Preserve Disqus Comments with Jekyll

jekyll comments edit

In my last post, I wrote about preserving URLs when migrating to Jekyll. In this post, show how to preserve your Disqus comments.

This ended up being a little bit tricker. By default, disqus stores comments keyed by a URL. So if you people create Disqus comments at http://example.com/foo.aspx, you need to preserve that exact URL in order for those comments to keep showing up.

In my last post, I showed how to preserve such a URL, but it's not quite exact. With Jekyll, I can get a request to http://example.com/foo.aspx to redirect to http://example.com/foo.aspx/. Note that trailing slash. To Disqus, these are two different URLs and thus my comments for that page would not load anymore.

Fortunately, Disqus allows you to set a Disqus Identifier that it uses to look up a page's comment thread. For example, if you view source on a migrated post of mine, you'll see something like this:

<script type="text/javascript">
  var disqus_shortname = 'haacked';

  var disqus_identifier = '18902';
  var disqus_url = 'http://haacked.com/archive/2013/10/28/code-review-like-you-mean-it.aspx/';

  // ...omitted
</script>

The disqus_identifier can pretty much be any string. Subtext, my old blog engine, set this to the database generated ID of the blog post. So to keep my post comments, I just needed to preserve that as I migrated over to Jekyll.

So what I did was add my own field to my migrated Jekyll posts. You can see an example by clicking edit on one of the older posts. Here's the Yaml frontmatter for that post.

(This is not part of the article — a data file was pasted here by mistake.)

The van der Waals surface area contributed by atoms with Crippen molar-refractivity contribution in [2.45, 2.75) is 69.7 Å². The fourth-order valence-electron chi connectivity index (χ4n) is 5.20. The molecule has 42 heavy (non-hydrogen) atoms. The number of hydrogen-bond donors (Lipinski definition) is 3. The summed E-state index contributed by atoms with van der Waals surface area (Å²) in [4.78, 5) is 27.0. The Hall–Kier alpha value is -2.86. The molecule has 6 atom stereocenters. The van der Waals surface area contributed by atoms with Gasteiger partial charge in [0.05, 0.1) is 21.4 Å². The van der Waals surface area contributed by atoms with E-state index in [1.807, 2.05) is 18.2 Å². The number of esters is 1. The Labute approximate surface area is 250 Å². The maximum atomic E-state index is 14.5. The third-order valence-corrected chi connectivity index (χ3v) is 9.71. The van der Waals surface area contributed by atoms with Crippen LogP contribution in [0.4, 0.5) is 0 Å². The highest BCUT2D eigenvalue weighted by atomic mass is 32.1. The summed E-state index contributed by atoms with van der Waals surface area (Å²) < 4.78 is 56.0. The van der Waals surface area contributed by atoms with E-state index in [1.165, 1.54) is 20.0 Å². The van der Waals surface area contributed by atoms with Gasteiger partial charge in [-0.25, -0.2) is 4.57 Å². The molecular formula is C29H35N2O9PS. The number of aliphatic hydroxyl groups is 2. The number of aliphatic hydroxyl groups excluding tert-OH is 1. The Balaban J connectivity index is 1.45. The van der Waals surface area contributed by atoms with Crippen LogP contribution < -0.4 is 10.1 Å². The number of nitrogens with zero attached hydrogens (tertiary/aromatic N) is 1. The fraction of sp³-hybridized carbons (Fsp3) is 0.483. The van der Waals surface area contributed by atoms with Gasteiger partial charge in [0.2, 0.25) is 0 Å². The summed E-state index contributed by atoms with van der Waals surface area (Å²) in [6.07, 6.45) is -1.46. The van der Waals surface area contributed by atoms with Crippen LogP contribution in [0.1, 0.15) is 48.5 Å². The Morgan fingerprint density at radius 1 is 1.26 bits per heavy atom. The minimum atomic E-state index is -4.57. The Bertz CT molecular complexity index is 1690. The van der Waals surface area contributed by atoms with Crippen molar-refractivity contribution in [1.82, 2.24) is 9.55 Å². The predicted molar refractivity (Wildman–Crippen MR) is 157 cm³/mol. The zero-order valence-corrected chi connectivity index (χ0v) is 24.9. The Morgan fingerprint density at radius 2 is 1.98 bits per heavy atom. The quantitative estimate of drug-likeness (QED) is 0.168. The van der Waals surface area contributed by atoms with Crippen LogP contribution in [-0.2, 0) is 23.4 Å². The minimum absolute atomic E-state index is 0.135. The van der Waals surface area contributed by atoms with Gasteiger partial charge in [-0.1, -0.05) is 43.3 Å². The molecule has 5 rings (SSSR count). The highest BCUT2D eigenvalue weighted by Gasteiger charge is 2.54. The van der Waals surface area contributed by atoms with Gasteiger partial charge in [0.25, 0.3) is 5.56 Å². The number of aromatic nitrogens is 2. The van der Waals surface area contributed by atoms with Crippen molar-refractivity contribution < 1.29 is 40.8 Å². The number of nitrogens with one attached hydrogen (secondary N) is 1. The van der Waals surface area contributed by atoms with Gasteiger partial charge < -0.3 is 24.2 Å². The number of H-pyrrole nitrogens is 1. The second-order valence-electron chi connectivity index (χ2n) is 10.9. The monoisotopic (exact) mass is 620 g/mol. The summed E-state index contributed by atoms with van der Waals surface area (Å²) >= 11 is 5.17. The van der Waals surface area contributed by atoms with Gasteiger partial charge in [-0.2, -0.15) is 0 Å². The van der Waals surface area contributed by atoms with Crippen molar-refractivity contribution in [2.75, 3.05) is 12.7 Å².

---
layout: post
title: "Code Review Like You Mean It"
date: 2013-10-28 -0800
comments: true
disqus_identifier: 18902
categories: [open source,github,code]
---

This adds a new disqus_identifier field that can be accessed in the Jekyll templates. Unfortunately, the default templates you'll find in the wild (such as the Octopress ones) won't know what to do with this. So I updated the disqus.html Jekyll template include that comes with most templates. You can see the full source in this gist.

But here's the gist of that gist:

var disqus_identifier = '{% if page.disqus_identifier %}{{ page.disqus_identifier}}{% else %}{{ site.url }}{{ page.url }}{% endif %}';
var disqus_url = '{{ site.url }}{{ page.url }}';

If your current blog engine doesn't explicitly set a disqus_identifier, the identifier is the exact URL where the comments are hosted. So you could set the disqus_identifier to that for your old posts and leave it empty for your new ones.

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